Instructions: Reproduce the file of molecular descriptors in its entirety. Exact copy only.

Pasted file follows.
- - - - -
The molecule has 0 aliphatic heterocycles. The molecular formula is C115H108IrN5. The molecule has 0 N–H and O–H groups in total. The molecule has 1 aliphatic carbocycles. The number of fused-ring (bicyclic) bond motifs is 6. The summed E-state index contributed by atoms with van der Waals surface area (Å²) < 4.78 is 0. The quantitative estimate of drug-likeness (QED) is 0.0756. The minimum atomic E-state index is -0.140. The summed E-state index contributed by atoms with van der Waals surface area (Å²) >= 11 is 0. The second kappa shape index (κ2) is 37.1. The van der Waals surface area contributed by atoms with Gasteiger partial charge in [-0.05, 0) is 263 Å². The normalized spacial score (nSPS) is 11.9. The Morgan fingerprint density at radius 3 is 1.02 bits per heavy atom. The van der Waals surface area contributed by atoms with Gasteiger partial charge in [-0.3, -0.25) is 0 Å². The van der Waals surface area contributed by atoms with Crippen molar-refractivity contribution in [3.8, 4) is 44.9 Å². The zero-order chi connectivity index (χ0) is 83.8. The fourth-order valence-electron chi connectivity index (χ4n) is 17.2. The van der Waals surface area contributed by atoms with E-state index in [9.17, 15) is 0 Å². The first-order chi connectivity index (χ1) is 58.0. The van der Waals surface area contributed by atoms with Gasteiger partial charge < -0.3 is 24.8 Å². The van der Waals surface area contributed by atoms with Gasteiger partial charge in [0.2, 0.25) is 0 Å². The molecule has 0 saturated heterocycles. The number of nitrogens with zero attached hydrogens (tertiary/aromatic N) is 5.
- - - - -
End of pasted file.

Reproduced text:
The molecule has 0 aliphatic heterocycles. The molecular formula is C115H108IrN5. The molecule has 0 N–H and O–H groups in total. The molecule has 1 aliphatic carbocycles. The number of fused-ring (bicyclic) bond motifs is 6. The summed E-state index contributed by atoms with van der Waals surface area (Å²) < 4.78 is 0. The quantitative estimate of drug-likeness (QED) is 0.0756. The minimum atomic E-state index is -0.140. The summed E-state index contributed by atoms with van der Waals surface area (Å²) >= 11 is 0. The second kappa shape index (κ2) is 37.1. The van der Waals surface area contributed by atoms with Gasteiger partial charge in [-0.05, 0) is 263 Å². The normalized spacial score (nSPS) is 11.9. The Morgan fingerprint density at radius 3 is 1.02 bits per heavy atom. The van der Waals surface area contributed by atoms with Gasteiger partial charge in [-0.3, -0.25) is 0 Å². The van der Waals surface area contributed by atoms with Crippen molar-refractivity contribution in [3.8, 4) is 44.9 Å². The zero-order chi connectivity index (χ0) is 83.8. The fourth-order valence-electron chi connectivity index (χ4n) is 17.2. The van der Waals surface area contributed by atoms with E-state index in [9.17, 15) is 0 Å². The first-order chi connectivity index (χ1) is 58.0. The van der Waals surface area contributed by atoms with Gasteiger partial charge < -0.3 is 24.8 Å². The van der Waals surface area contributed by atoms with Gasteiger partial charge in [0.2, 0.25) is 0 Å². The molecule has 0 saturated heterocycles. The number of nitrogens with zero attached hydrogens (tertiary/aromatic N) is 5.